Citrus leaning aromas with flavors ranging from lemon cream to tangerine and apricot, finishing with grapefruit. Containing roughly half of the residual sugar compared to the regional style with a present acid tension, our Late Harvest is less obviously sweet and strikes better balance, reminiscent of a lemon drop.
Late Harvest translates to Spätlese, which is German for “a special selection of the ripest grapes of the harvest”. In the United States, these wines are often very sweet, but here at Mari we seek balance. Although our Late Harvest is a lush wine with obvious sweetness, the focus is on the ripeness of the fruit flavor, not the residual sugar content. “Late Harvest” is also a legally protected term—under law, no sugar can be added to increase sweetness or alcohol. It is a delicate balancing act of preserving underlying acid structure with the ripe fruit.
The bird on the bottle is a symbol of Sean’s journey as Mari’s winemaker. This bird is a magpie with a grape in its mouth, flying from a gilded birdcage, ready to stretch its creative wings.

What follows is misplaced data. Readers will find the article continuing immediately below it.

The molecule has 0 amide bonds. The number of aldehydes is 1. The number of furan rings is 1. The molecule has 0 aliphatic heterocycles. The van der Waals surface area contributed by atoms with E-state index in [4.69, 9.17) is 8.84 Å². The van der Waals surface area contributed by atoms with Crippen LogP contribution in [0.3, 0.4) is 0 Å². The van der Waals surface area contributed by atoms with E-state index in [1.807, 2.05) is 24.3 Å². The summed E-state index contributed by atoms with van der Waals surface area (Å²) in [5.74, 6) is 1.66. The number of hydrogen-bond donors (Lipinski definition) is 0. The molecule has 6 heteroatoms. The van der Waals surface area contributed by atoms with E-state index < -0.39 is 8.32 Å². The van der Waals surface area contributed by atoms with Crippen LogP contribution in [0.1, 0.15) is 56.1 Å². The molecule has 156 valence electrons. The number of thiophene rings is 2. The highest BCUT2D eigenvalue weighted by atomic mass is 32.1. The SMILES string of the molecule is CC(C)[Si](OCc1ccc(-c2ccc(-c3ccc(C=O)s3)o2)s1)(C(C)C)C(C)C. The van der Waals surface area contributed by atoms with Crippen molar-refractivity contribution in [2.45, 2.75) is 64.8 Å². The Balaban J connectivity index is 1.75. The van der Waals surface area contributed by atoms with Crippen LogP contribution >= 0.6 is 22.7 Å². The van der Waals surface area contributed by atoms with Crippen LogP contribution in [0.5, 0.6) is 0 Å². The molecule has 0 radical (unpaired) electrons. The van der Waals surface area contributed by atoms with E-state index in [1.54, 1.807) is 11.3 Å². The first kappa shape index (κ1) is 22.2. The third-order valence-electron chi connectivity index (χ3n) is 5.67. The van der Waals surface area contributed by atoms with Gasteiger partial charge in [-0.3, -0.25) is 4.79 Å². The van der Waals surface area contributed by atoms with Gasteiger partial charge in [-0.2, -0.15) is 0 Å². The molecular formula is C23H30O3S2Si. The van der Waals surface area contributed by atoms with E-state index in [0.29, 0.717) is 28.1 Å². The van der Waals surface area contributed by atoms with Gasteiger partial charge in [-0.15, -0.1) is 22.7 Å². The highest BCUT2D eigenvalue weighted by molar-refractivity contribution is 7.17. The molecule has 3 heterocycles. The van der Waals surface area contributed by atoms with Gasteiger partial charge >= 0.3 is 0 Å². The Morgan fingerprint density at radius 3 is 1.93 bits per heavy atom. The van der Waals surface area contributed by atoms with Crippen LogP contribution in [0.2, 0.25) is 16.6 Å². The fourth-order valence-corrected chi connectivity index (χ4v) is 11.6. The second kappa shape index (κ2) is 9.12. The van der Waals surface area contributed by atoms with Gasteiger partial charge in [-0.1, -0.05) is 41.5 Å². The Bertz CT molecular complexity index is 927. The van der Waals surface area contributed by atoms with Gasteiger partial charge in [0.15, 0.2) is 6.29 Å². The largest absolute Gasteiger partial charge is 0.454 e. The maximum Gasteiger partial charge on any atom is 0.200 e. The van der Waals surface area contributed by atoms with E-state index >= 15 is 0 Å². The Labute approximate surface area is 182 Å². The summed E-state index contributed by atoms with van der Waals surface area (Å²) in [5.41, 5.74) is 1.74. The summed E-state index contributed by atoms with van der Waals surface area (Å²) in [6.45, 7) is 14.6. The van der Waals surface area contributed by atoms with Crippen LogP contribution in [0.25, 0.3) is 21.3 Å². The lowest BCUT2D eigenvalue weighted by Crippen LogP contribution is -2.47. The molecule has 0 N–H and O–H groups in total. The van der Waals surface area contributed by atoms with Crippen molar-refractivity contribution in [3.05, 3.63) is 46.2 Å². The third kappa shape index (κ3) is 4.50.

The grapes were harvested from Grishaw on October 14th and from Jamieson on the 17th from its ripest block. The fruit was fermented in stainless steel tanks on its gross lees for three months, and stopped at a cold temperature to preserve residual sugar. The wine was racked off its gross lees on January 17th, 2022, and aged for another six months before being filtered on June 14th, and bottled on July 6th.
Riesling goes well with anything pork, whether it be spicy, sweet, or sour. The wine’s soft fruit and light acidity complement heavier cheese dishes, like baked raclette. Grilled seafood is another seasonable option. For dessert, try complementing the wine’s flavors with a mango sticky rice or crème brûlée.
Riesling ages wonderfully and will evolve in character with maturity. We recommend enjoying now through at least 2032.